Is there reason to believe that our brains have evolved to make efficient decisions so that the details of the internal process are irrelevant? I develop a model which illustrates a limitation of adaptive processes: improvements tend to come in the form of kludges. A kludge is a marginal adaptation that compensates for, but does not eliminate, fundamental design inefficiencies. When kludges accumulate, the result can be perpetually suboptimal behavior even in a model of evolution in which arbitrarily large innovations occur infinitely, often with probability 1. (JEL D03, D87)
If you experience problems downloading a file, check if you have the proper application to view it first. In case of further problems read the IDEAS help page. Note that these files are not on the IDEAS site. Please be patient as the files may be large.
As the access to this document is restricted, you may want to look for a different version under "Related research" (further below) or search for a different version of it.
Volume (Year): 3 (2011)
Issue (Month): 3 (August)
|Contact details of provider:|| Web page: https://www.aeaweb.org/aej-micro|
More information through EDIRC
|Order Information:||Web: https://www.aeaweb.org/subscribe.html|
References listed on IDEAS
Please report citation or reference errors to , or , if you are the registered author of the cited work, log in to your RePEc Author Service profile, click on "citations" and make appropriate adjustments.:
- Larry Samuelson & Jeroen Swinkels, 2010.
"Information, evolution and utility,"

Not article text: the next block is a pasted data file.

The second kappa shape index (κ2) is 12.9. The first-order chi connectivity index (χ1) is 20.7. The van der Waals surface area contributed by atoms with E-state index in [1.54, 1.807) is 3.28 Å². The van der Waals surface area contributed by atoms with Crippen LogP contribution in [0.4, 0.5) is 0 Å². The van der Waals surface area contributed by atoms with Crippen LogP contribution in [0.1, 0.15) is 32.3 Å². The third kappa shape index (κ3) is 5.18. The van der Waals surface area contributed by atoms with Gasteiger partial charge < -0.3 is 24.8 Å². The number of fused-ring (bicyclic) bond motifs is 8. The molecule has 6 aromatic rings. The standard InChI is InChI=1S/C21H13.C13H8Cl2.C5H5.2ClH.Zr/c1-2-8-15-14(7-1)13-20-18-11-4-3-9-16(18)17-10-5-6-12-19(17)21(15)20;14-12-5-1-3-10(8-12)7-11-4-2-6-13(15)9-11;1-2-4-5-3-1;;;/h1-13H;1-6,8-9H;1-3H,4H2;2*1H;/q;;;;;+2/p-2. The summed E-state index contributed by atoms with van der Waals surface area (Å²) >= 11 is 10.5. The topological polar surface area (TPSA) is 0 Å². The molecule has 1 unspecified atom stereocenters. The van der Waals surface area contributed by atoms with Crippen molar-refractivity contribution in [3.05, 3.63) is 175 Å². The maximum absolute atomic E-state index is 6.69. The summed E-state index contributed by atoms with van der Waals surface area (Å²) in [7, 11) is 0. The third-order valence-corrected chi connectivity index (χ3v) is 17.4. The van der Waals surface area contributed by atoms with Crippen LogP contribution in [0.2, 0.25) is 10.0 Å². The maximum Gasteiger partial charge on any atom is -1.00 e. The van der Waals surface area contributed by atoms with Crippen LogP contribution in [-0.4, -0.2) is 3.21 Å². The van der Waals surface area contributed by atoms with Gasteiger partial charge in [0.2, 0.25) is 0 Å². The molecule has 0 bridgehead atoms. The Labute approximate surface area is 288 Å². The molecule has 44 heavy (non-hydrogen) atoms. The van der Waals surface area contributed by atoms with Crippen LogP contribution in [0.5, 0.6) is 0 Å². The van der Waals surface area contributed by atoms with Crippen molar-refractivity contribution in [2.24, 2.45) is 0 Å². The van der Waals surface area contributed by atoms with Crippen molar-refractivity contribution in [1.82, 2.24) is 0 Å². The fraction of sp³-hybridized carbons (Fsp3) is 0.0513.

Levine's Working Paper Archive
506439000000000472, David K. Levine.
- Anonymous, 2006. "Editorial Information," Journal of Food Distribution Research, Food Distribution Research Society, vol. 37(01), March.
- Arthur J. Robson, 2001. "Why Would Nature Give Individuals Utility Functions?," Journal of Political Economy, University of Chicago Press, vol. 109(4), pages 900-929, August.
- Sandholm, William H. & Pauzner, Ady, 1998. "Evolution, Population Growth, and History Dependence," Games and Economic Behavior, Elsevier, vol. 22(1), pages 84-120, January.
When requesting a correction, please mention this item's handle: RePEc:aea:aejmic:v:3:y:2011:i:3:p:210-31. See general information about how to correct material in RePEc.
For technical questions regarding this item, or to correct its authors, title, abstract, bibliographic or download information, contact: (Jane Voros)or (Michael P. Albert)
If you have authored this item and are not yet registered with RePEc, we encourage you to do it here. This allows to link your profile to this item. It also allows you to accept potential citations to this item that we are uncertain about.
If references are entirely missing, you can add them using this form.
If the full references list an item that is present in RePEc, but the system did not link to it, you can help with this form.
If you know of missing items citing this one, you can help us creating those links by adding the relevant references in the same way as above, for each refering item. If you are a registered author of this item, you may also want to check the "citations" tab in your profile, as there may be some citations waiting for confirmation.
Please note that corrections may take a couple of weeks to filter through the various RePEc services.